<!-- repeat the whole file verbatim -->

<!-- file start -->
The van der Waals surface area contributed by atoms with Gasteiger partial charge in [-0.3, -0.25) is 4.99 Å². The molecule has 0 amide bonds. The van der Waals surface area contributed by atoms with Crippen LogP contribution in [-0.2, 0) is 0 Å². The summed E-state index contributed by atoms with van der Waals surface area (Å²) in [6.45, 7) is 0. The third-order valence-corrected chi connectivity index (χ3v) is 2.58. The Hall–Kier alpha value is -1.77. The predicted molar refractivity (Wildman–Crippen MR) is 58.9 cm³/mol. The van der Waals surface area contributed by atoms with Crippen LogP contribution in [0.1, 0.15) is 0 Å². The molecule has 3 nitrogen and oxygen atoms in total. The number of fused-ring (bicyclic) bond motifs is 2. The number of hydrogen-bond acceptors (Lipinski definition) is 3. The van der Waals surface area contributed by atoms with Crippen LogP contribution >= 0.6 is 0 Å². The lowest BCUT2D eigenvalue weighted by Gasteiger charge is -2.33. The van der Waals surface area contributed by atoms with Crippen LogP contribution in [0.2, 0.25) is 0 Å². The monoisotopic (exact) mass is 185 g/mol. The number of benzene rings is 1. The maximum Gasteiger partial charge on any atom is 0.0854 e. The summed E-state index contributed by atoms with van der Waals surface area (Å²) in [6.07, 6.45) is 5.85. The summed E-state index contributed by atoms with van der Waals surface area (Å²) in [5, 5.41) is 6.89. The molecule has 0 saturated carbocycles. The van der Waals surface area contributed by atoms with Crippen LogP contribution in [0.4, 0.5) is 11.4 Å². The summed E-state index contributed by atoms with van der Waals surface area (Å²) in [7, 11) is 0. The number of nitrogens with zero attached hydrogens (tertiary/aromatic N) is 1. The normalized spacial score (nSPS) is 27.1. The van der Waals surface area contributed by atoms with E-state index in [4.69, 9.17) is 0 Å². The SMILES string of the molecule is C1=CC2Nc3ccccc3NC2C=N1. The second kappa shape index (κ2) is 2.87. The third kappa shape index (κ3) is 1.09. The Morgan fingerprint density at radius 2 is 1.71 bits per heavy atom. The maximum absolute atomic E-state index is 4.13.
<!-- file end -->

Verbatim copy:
The van der Waals surface area contributed by atoms with Gasteiger partial charge in [-0.3, -0.25) is 4.99 Å². The molecule has 0 amide bonds. The van der Waals surface area contributed by atoms with Crippen LogP contribution in [-0.2, 0) is 0 Å². The summed E-state index contributed by atoms with van der Waals surface area (Å²) in [6.45, 7) is 0. The third-order valence-corrected chi connectivity index (χ3v) is 2.58. The Hall–Kier alpha value is -1.77. The predicted molar refractivity (Wildman–Crippen MR) is 58.9 cm³/mol. The van der Waals surface area contributed by atoms with Crippen LogP contribution in [0.1, 0.15) is 0 Å². The molecule has 3 nitrogen and oxygen atoms in total. The number of fused-ring (bicyclic) bond motifs is 2. The number of hydrogen-bond acceptors (Lipinski definition) is 3. The van der Waals surface area contributed by atoms with Crippen LogP contribution >= 0.6 is 0 Å². The lowest BCUT2D eigenvalue weighted by Gasteiger charge is -2.33. The van der Waals surface area contributed by atoms with Crippen LogP contribution in [0.2, 0.25) is 0 Å². The monoisotopic (exact) mass is 185 g/mol. The number of benzene rings is 1. The maximum Gasteiger partial charge on any atom is 0.0854 e. The summed E-state index contributed by atoms with van der Waals surface area (Å²) in [6.07, 6.45) is 5.85. The summed E-state index contributed by atoms with van der Waals surface area (Å²) in [5, 5.41) is 6.89. The molecule has 0 saturated carbocycles. The van der Waals surface area contributed by atoms with Crippen LogP contribution in [0.4, 0.5) is 11.4 Å². The summed E-state index contributed by atoms with van der Waals surface area (Å²) in [7, 11) is 0. The number of nitrogens with zero attached hydrogens (tertiary/aromatic N) is 1. The normalized spacial score (nSPS) is 27.1. The van der Waals surface area contributed by atoms with E-state index in [4.69, 9.17) is 0 Å². The SMILES string of the molecule is C1=CC2Nc3ccccc3NC2C=N1. The second kappa shape index (κ2) is 2.87. The third kappa shape index (κ3) is 1.09. The Morgan fingerprint density at radius 2 is 1.71 bits per heavy atom. The maximum absolute atomic E-state index is 4.13.